It is important to note that by focusing on the wellbeing of people the Medevac Bill did not change Operation Sovereign Borders, boat ‘turn-backs’, or other elements of either the Coalition or Labor’s border policy, and does not provide for permanent resettlement in Australia. The Immigration Minister also has the power to refuse the transfer recommendation, and instead refer the decision on to the Independent Health Advice Panel (IHAP), which is comprised of independent doctors nominated by peak medical bodies.
As proposed and passed by Parliament earlier this year, the Medevac Bill process has been clear, transparent, enforceable and timely, saving lives including that of my friend Arad.
The Medevac Bill saves lives. We need to save it.
You can imagine my reaction when I heard that the Senate will vote in November on whether to repeal or maintain the Medevac Bill, with the Federal Government pushing for it to be repealed. Think about it: until the Bill was passed, medical transfers were hampered or blocked by delays and/or political obstruction. Until the Medevac Bill was passed earlier this year, people like my mate just had to keep suffering, with many people dying from either suicide or as a result of the government delaying or refusing the medical transfers of gravely ill people, including 27-year-old father Faysal Ahmed and 24-year-old Hamid Khazaei who both died in Brisbane after unnecessarily delayed medical evacuations.
Some want us to believe that the Medevac Bill is unnecessary, but I know it works. Arad is finally able to receive specialist treatment he’s desperately needed for years, and only because of the Medevac Bill. As a pharmacist I obviously believe it should be doctors, not politicians, making decisions about life-saving medical treatment for refugees on Nauru and in Papua New Guinea.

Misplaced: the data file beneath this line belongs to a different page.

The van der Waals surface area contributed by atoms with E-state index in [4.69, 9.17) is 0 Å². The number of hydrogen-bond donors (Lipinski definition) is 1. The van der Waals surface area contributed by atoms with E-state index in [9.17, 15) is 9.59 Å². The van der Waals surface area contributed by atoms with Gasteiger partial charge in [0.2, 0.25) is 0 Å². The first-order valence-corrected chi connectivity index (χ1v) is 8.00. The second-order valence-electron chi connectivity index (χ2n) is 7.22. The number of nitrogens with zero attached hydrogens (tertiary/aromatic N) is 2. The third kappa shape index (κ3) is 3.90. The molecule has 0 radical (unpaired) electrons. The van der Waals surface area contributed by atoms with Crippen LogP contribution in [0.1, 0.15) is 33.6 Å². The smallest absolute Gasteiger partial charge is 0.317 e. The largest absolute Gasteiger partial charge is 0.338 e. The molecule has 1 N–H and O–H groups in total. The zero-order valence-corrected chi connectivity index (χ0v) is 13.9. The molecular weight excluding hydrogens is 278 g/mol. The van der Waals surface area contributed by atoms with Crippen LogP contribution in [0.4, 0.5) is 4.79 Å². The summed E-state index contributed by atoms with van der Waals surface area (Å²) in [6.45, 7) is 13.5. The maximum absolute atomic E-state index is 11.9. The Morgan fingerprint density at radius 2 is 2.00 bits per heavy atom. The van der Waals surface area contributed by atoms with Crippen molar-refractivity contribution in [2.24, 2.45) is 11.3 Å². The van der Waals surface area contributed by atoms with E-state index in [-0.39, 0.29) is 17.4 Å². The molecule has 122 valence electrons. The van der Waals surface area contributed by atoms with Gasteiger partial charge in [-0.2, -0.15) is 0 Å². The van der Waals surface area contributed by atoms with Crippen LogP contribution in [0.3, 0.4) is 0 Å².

As a Christian, I fully support maintaining the Medevac Bill. There are a few reasons for this.
Why should Christians care about the Medevac Bill being maintained?
The Anglican Marks of Mission include: “To respond to human need by loving service” and “To seek to transform unjust structures of society, to challenge violence of every kind and pursue peace and reconciliation.” How we treat men, women, children, and families seeking safety is a chance for us to reflect God’s image in the world that Christ loved enough to die for.
When my daughter had a very high temperature overseas years ago, I was very thankful for a doctor friend in that town who dropped what he was doing when he got my call and came to see her immediately. When you are away from home, there is nothing worse than being sick and not knowing what to do about it. For people like Arad who have been forced to permanently leave their home and need urgent medical care, Medevac is literally a life-saver.
What can we do?
These are a few simple ways we can help save lives by saving the Medevac Bill.
- Today: Sign the petition to ‘#SaveMedevac’ on the Refugee Council of Australia website
- This week: Follow the Brisbane Refugee and Asylum Seeker Support (BRASS) Network Facebook page, which is largely administrated by the ACSQ Justice Unit.
- This month: Watch the documentary Against Our Oath, which tells the inside story of the Medevac Bill from the perspective of whistleblower medical professionals. Against our Oath is in very limited release currently, with a Toowoomba screening on 14 November. You can also view the doco online on the documentary’s website, where you can also find out more information about hosting your own screening.
- Going forward: Learn more about how to advocate for the rights of people seeking safety, and volunteer to create welcome for new arrivals trying to make a new life here in our local communities.
*Pseudonym used to protect his identity.